In part 1 of this series, I detailed the deterioration of relations between Russia (Putin) and the United States (Bush) and the likely causes and flash points. Today, I look at how things became worse and centered on Iran.
As a summit in 2006 in St. Petersburg approached, Bush was under considerable political pressure. After that summit, which ended without major drama, Dick Cheney visited Vilnius with a blistering speech against Putin for engaging in a pattern of intimidation, suspending democratic reforms, and blackmailing its neighbors with energy. The speech was delivered on May 6 and on May 10 Putin responded by comparing the United States to a wolf with a ravenous appetite.
What began as a skirmish over democracy became a frontal attack on the unipolar world order envisioned by Bush and the neoconservative hawks. Putin saved his vitriol for the 2007 Munich Security Conference where he directly attacked the United States foreign policy saying “it has overstepped its borders” and had a disdain for international law. If the United States had listed sins against Russia, Putin had his list of sins: that exporting democracy was a new term for colonialism, the West wanted to plunder Russia, Russia had been neglected from Kosovo to Iraq, on missile defense, on the stationing of US troops in Bulgaria and Romania, and the extension of NATO into former Soviet states and allies.
To Bush, there were only two areas where Russia and the United States overlapped in desire and they were terrorism and nuclear nonproliferation. It is this latter issue which becomes important. Bush was aware of the Clinton administration’s attempts to approach Iran and improve relations, but a lack of effort on the part of Iranian leaders convinced them that they were unwilling to deliver.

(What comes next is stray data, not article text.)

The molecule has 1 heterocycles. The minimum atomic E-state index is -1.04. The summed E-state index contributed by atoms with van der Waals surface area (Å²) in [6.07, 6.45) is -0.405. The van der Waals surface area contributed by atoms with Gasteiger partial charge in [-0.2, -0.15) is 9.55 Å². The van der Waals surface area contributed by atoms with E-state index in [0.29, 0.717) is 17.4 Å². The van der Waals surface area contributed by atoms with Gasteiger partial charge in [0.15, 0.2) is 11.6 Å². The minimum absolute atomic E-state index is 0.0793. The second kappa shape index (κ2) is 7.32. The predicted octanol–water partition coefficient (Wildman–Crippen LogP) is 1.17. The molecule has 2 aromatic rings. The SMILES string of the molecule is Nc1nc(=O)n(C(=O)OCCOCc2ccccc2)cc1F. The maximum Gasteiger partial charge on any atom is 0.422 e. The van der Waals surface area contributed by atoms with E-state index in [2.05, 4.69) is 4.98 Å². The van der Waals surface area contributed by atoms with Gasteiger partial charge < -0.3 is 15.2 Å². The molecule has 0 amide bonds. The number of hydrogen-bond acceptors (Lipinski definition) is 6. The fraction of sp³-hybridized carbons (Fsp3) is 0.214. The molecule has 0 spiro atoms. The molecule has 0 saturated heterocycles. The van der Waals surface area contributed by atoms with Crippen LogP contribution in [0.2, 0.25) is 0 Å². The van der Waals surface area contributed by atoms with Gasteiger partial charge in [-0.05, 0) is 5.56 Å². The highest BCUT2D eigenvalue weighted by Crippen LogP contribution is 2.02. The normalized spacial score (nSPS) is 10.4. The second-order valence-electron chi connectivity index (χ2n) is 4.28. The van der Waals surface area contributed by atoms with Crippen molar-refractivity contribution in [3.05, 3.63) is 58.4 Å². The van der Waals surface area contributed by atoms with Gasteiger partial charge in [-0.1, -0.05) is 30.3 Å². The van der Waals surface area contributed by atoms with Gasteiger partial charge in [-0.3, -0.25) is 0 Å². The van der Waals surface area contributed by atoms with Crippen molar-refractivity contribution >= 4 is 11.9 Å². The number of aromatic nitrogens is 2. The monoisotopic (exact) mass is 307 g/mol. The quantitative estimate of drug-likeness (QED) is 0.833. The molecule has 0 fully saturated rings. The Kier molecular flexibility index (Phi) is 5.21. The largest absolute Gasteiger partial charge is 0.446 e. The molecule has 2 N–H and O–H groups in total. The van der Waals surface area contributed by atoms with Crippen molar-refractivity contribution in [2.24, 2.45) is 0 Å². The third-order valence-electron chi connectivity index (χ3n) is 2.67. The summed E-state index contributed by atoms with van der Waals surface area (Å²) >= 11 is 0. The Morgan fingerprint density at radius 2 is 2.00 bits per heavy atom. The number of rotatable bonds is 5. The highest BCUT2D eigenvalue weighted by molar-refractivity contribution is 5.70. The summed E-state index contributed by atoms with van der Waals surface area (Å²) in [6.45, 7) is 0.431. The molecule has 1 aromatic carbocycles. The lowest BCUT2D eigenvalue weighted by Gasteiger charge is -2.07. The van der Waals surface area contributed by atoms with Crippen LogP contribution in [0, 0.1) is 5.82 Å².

After 9/11, there was engagement as Iran backed the Northern Alliance, the main group in Afghanistan used to oust the Taliban and put Bin Laden on the run. In 2002, Iran was instrumental in getting the Afghan opposition to support America’s choice for leader, Hamid Karzai. After the ouster of Saddam Hussein in Iraq, an irritant to Iran, negotiations were held in Baghdad between the US and Iranian officials to help stabilize Iraq politically. But by 2004, it became obvious that Iran was arming and training Shiite insurgents in Iraq and, later, Taliban insurgents in Afghanistan. Furthermore, there was evidence that Iran was arming Hamas, Hezbollah and the Palestinian Islamic Jihad terrorist groups with sophisticated weapons for use against Israel.
In January 2002, in his State of the Union address, Bush memorably stated that Iraq, Iran and North Korea were “an axis of evil.” Given the scope and sophistication of the 9/11 attacks, the Bush administration became increasingly afraid that the twin dangers of terrorism and nuclear attack would merge into a single threat. The only three countries at the time thought to be supportive of terrorism and having or seeking a nuclear program were Iran, Iraq and North Korea- thus, the axis of evil. Many around the world perceived the speech as war-mongering.